Torres de Alcanadre is located on the left bank of the river from which it takes its name. It lies at a height of 389 metres in an area of great panoramic quality.
To the south of Somontano and bordering the neighbouring region of Los Monegros, the surrounding landscape is flat and hides a number of surprises; sandstone ledges, natural vertical cornices and a scattering of stone monoliths. In the background, the waters of the River Alcanadre bring life to these sterile rocks and the green of the trees explodes against the ochre of the sandstone.
Since the time this territory was retaken from the Moors, the inhabitants have been linked to the female Cistercian monastery of Casbas, to which they had to hand over large quantities of cereal, grapes and flax as rent.
Today, the traditional dry fields that once characterised the agricultural landscape of Torres de Alcanadre have been transformed into fertile plots that now receive the benefit of irrigation, ideal for the cultivation of maize and alfalfa.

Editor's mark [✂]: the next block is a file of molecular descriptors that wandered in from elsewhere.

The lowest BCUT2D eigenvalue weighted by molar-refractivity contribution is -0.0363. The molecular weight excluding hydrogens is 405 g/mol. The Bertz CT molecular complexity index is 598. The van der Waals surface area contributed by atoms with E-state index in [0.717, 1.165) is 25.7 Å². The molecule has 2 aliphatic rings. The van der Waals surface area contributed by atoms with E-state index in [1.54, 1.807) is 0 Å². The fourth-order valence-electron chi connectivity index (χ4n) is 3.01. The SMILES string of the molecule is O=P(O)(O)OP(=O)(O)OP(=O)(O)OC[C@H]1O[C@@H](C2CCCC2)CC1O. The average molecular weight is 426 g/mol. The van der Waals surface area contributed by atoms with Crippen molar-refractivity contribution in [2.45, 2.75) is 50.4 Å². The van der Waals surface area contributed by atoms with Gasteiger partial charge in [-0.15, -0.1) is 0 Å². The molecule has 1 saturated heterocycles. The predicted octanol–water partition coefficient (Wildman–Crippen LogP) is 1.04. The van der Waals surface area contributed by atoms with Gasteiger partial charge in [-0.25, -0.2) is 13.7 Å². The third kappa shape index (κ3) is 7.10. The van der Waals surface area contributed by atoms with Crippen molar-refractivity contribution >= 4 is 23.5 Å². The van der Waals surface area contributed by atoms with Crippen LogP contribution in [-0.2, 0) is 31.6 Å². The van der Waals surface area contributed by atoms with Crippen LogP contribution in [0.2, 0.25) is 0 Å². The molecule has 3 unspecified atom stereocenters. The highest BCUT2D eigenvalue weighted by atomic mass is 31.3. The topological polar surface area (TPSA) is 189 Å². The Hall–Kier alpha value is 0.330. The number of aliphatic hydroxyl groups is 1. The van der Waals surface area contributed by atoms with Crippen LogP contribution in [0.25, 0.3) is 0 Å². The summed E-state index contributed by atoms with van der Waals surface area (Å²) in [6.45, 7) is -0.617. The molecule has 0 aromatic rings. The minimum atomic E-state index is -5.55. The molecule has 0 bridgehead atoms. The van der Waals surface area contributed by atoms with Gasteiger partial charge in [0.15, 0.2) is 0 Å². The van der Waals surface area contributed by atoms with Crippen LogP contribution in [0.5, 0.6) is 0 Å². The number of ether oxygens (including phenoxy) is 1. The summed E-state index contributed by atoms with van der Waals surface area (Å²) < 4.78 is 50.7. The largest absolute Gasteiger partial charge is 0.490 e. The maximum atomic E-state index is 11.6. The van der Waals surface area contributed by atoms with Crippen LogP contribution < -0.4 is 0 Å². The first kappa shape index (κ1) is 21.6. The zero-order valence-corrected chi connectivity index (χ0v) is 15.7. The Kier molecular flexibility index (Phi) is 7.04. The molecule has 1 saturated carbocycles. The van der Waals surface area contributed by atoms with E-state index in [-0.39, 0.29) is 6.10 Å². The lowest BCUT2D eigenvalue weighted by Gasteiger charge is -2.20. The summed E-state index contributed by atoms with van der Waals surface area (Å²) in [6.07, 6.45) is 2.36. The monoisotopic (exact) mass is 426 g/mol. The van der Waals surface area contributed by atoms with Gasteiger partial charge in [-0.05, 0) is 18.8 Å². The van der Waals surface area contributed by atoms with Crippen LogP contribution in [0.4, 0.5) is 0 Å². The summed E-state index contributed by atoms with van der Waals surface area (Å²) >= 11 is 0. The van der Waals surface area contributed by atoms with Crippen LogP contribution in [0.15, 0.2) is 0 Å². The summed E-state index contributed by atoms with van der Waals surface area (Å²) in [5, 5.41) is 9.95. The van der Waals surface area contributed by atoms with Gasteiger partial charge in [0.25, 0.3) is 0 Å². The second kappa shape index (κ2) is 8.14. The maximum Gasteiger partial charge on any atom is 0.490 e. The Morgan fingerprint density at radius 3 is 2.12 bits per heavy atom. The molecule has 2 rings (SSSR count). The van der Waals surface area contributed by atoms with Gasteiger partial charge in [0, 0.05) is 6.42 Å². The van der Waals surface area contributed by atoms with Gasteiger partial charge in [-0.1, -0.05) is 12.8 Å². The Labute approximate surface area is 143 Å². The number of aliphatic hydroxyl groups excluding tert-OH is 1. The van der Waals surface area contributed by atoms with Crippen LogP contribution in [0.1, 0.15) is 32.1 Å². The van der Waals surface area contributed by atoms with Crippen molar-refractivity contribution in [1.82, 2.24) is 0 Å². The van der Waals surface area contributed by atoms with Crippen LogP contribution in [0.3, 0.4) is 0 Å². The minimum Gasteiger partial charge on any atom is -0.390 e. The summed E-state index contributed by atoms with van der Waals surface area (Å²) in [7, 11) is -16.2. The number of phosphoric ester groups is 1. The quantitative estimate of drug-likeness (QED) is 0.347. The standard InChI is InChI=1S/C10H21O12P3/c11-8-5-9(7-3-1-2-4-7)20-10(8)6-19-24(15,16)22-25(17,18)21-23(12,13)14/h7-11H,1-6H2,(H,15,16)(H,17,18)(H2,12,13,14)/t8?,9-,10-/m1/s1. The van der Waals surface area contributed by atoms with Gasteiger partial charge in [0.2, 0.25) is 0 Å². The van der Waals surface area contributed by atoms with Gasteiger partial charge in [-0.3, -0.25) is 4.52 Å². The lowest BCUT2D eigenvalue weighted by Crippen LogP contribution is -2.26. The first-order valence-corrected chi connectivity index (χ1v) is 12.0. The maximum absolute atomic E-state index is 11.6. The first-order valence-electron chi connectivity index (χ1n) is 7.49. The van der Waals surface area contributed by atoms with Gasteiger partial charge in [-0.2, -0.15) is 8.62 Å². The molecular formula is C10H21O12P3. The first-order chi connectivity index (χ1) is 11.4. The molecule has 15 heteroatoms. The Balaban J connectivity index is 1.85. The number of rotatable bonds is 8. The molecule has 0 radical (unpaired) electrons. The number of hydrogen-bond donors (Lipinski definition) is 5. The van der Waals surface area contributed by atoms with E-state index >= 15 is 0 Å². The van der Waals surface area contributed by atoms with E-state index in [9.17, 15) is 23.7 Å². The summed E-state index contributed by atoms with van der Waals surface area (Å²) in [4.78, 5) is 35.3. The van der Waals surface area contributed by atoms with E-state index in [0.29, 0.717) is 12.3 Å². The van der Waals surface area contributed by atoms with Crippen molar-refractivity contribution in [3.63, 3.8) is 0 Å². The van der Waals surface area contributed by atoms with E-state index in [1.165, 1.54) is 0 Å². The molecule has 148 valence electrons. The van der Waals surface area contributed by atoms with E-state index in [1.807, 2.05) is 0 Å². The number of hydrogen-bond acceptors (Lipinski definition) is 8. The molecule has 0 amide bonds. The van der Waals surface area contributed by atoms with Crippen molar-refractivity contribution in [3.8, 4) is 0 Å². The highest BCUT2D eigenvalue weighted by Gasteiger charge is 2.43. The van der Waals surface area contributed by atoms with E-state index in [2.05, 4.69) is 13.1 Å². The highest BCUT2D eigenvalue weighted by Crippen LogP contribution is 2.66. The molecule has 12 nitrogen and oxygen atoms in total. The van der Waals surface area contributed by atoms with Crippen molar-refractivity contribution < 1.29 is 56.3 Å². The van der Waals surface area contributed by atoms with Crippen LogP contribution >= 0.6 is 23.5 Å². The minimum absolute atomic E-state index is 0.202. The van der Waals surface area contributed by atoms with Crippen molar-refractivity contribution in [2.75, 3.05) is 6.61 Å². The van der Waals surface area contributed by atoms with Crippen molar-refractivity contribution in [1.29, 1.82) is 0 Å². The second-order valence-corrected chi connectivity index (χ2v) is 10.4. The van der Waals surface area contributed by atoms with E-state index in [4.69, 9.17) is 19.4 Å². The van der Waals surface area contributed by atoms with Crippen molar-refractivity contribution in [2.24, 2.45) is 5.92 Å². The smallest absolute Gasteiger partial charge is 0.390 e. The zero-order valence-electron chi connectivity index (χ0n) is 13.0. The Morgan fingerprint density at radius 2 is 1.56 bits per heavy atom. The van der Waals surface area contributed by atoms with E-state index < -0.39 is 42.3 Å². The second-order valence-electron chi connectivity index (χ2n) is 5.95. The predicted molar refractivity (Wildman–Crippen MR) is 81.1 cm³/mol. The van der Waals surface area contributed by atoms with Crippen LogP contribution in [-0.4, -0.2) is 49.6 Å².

The area is also blessed with new initiatives related to leisure and nature tourism as the rocky cliffs of the river are home to vulnerable birds of prey such as the Golden Eagle, the Egyptian Vulture and the Eagle Owl. These birds are in danger of extinction elsewhere but fly freely in the skies of Somontano.The 17th century parish church is dedicated to Our Lady and was built in the popular Baroque style. Next to the village’s cemetery the San Bartolomé chapel (13th to 17th centuries) rises from a sandstone terrace and boasts magnificent views over the River Alcanadre. The municipal are of Torres de Alcanadre also incorporates Lacuadrada, where there are a number of reservoirs and corrals associated with the livestock track linking Broto in the Pyrenees with Mequinenza in the south of the region. Huge herds of animals would be moved to the mountains in the summer away from the heat of the plains brought back down in the winter to avoid the harsh mountain conditions.